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What is stress?

This month’s hot topic is stress management.  This is such a massively important topic…more-so now than ever before.  We live in a society that strives for more…for bigger…for better…all of which comes at a price.  And even if you don’t subscribe to this way of living, stress’ familiar face is never too far.

My goal for this article is to shed light on what stress actually is – and in doing so, help build your awareness of why it is referred to as the “silent killer”.  As the month progresses, I will share simple and natural tips to help you manage your stress and offset the negative health effects it can have in your life.

What is stress?

Even though we all talk about stress, we are not always clear on what it actually is.  A clear definition of stress is clouded by the fact that it can be present in both good or bad situations, and has both positive and negative qualities (as you will see below, it all comes down to balance).  Also, what you and your neighbour consider stressful may be completely different – it is very subjective and your coping mechanisms will play a large role.

So…what is stress?  It is the physical and mental/emotional reaction of your body to demand(s) being placed on it.

The stress response

There is a term you may be familiar with – “fight-or-flight”.  This refers to the understanding that when you encounter a stressful situation, your body has been hardwired to respond in one of two ways: stay and handle it (“fight”), or remove yourself from the situation (“flight”).  Basically, no matter the source of the stress, your body responds as if you are face-to-face with a bear…and your mind’s only concern is to subdue the bear (self-defense to preserve your own life) or, more likely, to get the hell out of there!

For you to be able to “fight-or-flight”, your body must undergo certain changes – this is called the stress response and occurs in three phases:

1) Alarm:

Epinephrine (aka adrenaline) is released by your adrenal glands and leads to increased heart rate, increased blood pressure, and energy mobilization (making energy available so you can handle the stressful situation).  Theoretically, this is a good thing right?  If this response fails to happen, that bear will make you its dinner!  It is normal and healthy to experience this alarm phase of the stress response.  However, if the alarm phase progresses for some time or your coping mechanisms are not sufficient (poor sleep, diet, etc), you can enter the resistance phase of the stress response.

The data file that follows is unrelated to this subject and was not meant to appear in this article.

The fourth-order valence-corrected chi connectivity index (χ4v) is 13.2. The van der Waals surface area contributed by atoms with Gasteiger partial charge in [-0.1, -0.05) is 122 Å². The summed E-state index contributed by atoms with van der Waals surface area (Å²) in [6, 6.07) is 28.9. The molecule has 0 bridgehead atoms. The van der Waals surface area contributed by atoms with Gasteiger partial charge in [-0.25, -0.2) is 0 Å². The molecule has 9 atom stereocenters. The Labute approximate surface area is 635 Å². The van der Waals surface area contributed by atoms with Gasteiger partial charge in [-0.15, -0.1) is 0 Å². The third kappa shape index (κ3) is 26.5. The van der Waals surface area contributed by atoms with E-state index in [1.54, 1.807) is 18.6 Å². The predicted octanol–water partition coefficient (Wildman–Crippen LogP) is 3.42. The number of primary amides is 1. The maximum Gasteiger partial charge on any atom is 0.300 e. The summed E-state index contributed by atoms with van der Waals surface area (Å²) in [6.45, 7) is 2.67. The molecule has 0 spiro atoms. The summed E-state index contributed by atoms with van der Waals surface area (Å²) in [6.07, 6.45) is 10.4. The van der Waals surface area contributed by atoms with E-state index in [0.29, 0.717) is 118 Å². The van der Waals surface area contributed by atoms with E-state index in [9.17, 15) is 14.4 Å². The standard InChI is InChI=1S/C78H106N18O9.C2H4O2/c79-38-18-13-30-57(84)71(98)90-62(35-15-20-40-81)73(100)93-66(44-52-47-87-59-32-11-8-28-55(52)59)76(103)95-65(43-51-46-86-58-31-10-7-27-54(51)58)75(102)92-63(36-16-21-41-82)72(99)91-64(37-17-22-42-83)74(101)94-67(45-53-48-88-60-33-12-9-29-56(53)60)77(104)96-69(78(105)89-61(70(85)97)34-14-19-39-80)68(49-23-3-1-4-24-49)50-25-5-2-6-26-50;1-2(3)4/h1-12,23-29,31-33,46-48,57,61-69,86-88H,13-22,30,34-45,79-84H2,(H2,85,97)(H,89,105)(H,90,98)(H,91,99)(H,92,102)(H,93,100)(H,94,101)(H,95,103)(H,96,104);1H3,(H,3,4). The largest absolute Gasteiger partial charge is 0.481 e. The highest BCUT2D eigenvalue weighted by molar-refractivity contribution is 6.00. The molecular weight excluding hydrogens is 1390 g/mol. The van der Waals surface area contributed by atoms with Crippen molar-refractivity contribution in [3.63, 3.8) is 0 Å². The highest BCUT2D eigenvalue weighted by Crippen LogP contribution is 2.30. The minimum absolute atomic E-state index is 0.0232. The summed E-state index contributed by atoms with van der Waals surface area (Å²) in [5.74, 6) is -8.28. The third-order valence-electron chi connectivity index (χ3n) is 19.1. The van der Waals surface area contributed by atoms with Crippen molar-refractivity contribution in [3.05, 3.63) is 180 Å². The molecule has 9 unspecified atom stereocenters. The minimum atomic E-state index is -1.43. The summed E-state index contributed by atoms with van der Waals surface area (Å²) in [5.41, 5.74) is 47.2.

2) Resistance:

Cortisol is released by the adrenal glands and leads to increased sugar and fat in the blood (for energy), enhanced brain use of glucose (fuel), and increased availability of substances that repair tissues.  Just like the alarm phase, this cortisol response serves a sound purpose to help us manage persistent stress.  However, cortisol curbs “non-essential” functions to ensure energy is being diverted to keeping you alive (don’t forget about that bear!).  In other words, your body is not concerned about reproductive, digestive, or immune function at this time.  And this is where you see a growing number of chronically stressed individuals suffering from frequent colds/infections, fertility/sexual function issues, and digestive concerns.  Additionally, elevated cortisol promotes increased visceral fat (the fat around the midsection associated with increased risk of cardiovascular disease), decreased bone mineral density (increasing risk of osteoporosis), and insulin resistance (increasing risk of diabetes).

This phase will last as long as the stressor is present and/or as long as your resources to manage the stress hold up.  Once the stress becomes too much or your ability to manage the stress is overwhelmed, exhaustion sets in.  The transition to exhaustion is accelerated by the fact that this is where some individuals turn to alcohol/drugs, make poor dietary choices, slack on physical activity, and lack sufficient sleep.

3) Exhaustion:

At this point your adrenal glands are toast.  They have been pushed to the limit and are now not able to mount an appropriate “fight-or-flight” response.  You are bear dinner at this point.

Just as too much cortisol was a problem, too little cortisol is not healthy either.  Too little cortisol leads to increased inflammation, ulcer formation, increased likelihood of developing autoimmune complications, increased pain, insulin resistance, cardiovascular disease, and osteoporosis (interesting, we saw a lot of this with too much cortisol too…this reinforces that balance is key).  Mentally, one may experience poor judgement, insomnia, and even personality changes.  Further, this phase of the stress response promotes aging and can lead to chronic fatigue.

Take home message

The stress response allows us to respond and interact with our environment.  It is vital to our survival.  However, when we are exposed to excessive stress for prolonged periods of time, we set ourselves up for poor, degenerating health.  Chronic stress lives up to its “silent killer” title when we fail to develop our awareness of its power and fail to do anything about it.

I hope this has given you a greater understanding of stress and a deeper appreciation for how much of a role it plays in your health.  Stay posted for some incredible articles on stress management that will be posted through this month…and don’t forget to check out the Guided Meditation CD Series to help you manage stress.